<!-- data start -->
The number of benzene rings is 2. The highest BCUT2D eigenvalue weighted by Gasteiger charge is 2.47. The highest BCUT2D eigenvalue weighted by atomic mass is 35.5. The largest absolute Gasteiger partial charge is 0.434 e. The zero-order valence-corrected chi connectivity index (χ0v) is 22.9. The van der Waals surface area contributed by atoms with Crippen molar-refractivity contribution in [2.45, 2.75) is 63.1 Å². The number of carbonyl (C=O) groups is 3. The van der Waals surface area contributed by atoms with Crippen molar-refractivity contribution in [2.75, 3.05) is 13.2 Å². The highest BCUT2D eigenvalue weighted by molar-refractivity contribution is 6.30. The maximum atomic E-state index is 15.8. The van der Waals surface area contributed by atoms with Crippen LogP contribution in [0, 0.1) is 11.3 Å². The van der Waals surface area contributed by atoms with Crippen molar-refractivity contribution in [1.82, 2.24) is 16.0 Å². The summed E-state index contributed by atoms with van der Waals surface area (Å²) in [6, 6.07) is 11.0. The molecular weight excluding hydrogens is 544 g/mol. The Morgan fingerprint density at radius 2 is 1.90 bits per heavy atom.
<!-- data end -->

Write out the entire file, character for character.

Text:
The number of benzene rings is 2. The highest BCUT2D eigenvalue weighted by Gasteiger charge is 2.47. The highest BCUT2D eigenvalue weighted by atomic mass is 35.5. The largest absolute Gasteiger partial charge is 0.434 e. The zero-order valence-corrected chi connectivity index (χ0v) is 22.9. The van der Waals surface area contributed by atoms with Crippen molar-refractivity contribution in [2.45, 2.75) is 63.1 Å². The number of carbonyl (C=O) groups is 3. The van der Waals surface area contributed by atoms with Crippen molar-refractivity contribution in [2.75, 3.05) is 13.2 Å². The highest BCUT2D eigenvalue weighted by molar-refractivity contribution is 6.30. The maximum atomic E-state index is 15.8. The van der Waals surface area contributed by atoms with Crippen LogP contribution in [0, 0.1) is 11.3 Å². The van der Waals surface area contributed by atoms with Crippen molar-refractivity contribution in [1.82, 2.24) is 16.0 Å². The summed E-state index contributed by atoms with van der Waals surface area (Å²) in [6, 6.07) is 11.0. The molecular weight excluding hydrogens is 544 g/mol. The Morgan fingerprint density at radius 2 is 1.90 bits per heavy atom.